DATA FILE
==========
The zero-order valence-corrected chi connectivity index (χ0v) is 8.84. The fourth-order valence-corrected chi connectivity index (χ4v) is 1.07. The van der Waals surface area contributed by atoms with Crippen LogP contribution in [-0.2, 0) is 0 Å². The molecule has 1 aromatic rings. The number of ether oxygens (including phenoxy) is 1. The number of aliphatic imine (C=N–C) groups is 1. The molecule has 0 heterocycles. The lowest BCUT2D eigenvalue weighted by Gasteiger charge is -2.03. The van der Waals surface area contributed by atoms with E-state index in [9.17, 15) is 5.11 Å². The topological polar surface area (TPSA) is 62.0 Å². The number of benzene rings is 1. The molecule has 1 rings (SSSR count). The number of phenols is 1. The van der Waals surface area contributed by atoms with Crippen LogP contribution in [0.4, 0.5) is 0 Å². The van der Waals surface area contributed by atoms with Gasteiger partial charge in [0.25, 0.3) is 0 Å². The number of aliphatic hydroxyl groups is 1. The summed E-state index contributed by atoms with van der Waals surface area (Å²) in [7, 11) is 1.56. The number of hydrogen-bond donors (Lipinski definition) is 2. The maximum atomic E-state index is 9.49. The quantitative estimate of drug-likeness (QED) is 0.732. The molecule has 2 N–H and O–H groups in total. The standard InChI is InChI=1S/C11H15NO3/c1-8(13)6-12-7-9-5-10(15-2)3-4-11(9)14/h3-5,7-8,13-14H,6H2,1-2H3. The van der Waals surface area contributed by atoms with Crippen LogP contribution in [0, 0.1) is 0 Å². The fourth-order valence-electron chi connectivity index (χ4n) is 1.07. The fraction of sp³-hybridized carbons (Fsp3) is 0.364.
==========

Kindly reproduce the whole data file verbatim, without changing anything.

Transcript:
The zero-order valence-corrected chi connectivity index (χ0v) is 8.84. The fourth-order valence-corrected chi connectivity index (χ4v) is 1.07. The van der Waals surface area contributed by atoms with Crippen LogP contribution in [-0.2, 0) is 0 Å². The molecule has 1 aromatic rings. The number of ether oxygens (including phenoxy) is 1. The number of aliphatic imine (C=N–C) groups is 1. The molecule has 0 heterocycles. The lowest BCUT2D eigenvalue weighted by Gasteiger charge is -2.03. The van der Waals surface area contributed by atoms with E-state index in [9.17, 15) is 5.11 Å². The topological polar surface area (TPSA) is 62.0 Å². The number of benzene rings is 1. The molecule has 1 rings (SSSR count). The number of phenols is 1. The van der Waals surface area contributed by atoms with Crippen LogP contribution in [0.4, 0.5) is 0 Å². The van der Waals surface area contributed by atoms with Gasteiger partial charge in [0.25, 0.3) is 0 Å². The number of aliphatic hydroxyl groups is 1. The summed E-state index contributed by atoms with van der Waals surface area (Å²) in [7, 11) is 1.56. The number of hydrogen-bond donors (Lipinski definition) is 2. The maximum atomic E-state index is 9.49. The quantitative estimate of drug-likeness (QED) is 0.732. The molecule has 2 N–H and O–H groups in total. The standard InChI is InChI=1S/C11H15NO3/c1-8(13)6-12-7-9-5-10(15-2)3-4-11(9)14/h3-5,7-8,13-14H,6H2,1-2H3. The van der Waals surface area contributed by atoms with Crippen LogP contribution in [0, 0.1) is 0 Å². The fourth-order valence-electron chi connectivity index (χ4n) is 1.07. The fraction of sp³-hybridized carbons (Fsp3) is 0.364.